However, we do not need yet another program designed to solve perceived corporate personnel shortages. Too many schools have already bought into the STEM crisis myth.

Or one to feed students to build his college program, which seems to be an underlying goal of his proposal.

And I’m extremely skeptical of his conclusion that “we need to embrace hacking as an essential skill for kids to learn in order to keep this country safe in the future”.

Instead, how about going back to the original concept of K12 education? The one where students received a broad liberal education and had the opportunity to explore a variety of subjects, especially leading up to high school where they would have the option to take some vocation-specific electives.

Maybe “hacking” should be a part of that experience. Building a child cyber army to fight off the bad guys should not.

What is Instructional Technology?

The following is a slightly modified post I wrote for the Virginia Society for Technology in Education (VSTE), our state affiliate of ISTE (full disclosure, I am a member of the VSTE Board of Directors). If you arrived here from that link, welcome. Please feel free to comment and let me know just how far off base I am with this rant. :)


A primary mission of VSTE is, of course, to help empower educators to make great use of technology for teaching and learning. Many of our members even have “instructional technology”, or some variation on the phrase, in their job title.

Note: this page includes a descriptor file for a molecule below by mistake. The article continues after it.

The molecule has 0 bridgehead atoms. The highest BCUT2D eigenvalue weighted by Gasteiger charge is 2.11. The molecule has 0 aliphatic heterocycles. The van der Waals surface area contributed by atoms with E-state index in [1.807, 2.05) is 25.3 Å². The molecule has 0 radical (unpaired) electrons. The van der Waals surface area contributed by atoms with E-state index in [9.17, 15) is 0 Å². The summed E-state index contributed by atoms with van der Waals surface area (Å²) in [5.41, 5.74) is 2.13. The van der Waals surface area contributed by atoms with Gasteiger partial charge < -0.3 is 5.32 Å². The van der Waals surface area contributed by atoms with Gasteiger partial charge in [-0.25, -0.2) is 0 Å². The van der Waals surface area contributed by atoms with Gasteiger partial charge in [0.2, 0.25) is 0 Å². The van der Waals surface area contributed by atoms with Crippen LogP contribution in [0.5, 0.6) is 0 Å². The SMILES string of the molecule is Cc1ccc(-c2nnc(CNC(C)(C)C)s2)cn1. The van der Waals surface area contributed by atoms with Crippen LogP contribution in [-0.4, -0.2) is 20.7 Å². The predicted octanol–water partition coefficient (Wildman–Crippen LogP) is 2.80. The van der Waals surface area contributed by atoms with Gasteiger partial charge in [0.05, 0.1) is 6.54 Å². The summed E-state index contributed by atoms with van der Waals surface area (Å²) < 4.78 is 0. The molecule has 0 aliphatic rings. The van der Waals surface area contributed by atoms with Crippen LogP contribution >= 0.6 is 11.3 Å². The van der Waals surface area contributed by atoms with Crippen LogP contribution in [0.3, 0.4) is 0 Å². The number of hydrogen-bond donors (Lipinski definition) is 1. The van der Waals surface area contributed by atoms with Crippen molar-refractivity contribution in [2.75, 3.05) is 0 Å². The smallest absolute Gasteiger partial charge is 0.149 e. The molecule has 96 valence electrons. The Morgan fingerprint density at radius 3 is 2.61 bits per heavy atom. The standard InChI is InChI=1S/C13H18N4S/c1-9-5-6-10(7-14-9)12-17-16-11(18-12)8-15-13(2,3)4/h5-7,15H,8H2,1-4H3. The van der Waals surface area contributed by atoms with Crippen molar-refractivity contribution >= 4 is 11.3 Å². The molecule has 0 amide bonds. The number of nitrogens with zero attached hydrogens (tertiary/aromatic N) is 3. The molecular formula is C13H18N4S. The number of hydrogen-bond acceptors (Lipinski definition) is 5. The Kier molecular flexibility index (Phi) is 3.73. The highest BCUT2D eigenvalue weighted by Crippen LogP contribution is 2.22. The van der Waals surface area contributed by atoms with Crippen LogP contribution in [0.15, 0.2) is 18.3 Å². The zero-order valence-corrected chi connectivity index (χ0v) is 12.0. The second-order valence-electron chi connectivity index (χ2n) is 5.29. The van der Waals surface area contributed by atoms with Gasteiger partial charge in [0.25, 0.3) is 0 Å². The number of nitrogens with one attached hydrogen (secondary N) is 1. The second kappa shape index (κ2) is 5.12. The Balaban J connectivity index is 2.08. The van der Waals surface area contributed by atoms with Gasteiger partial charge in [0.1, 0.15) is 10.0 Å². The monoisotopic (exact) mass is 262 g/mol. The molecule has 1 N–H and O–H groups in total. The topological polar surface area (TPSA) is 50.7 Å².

But what exactly is “instructional” technology? As opposed another variety of tech, like the 1977 Ford Pinto.

Ask around and you’ll probably get many different answers to that question, but, since this is my post, here is my twitter-length definition:

That would exclude the student information system many teachers use every day. Certainly the online grade book, attendance system, and other tools in most SIS packages is an essential part of classroom management. But it’s not used by students in any part of their learning.

We also drop the learning management system (LMS) many districts provide for their teachers. Think Blackboard, Edmodo, or Google Classroom. Also not “instructional” technology.

I suppose you could make the case that students might use parts of some LMS directly for their learning (a blogging tool, for example). But that’s not how they are commonly used. Most LMS function as organizational and distribution systems for content pushed to students, again to improve classroom management.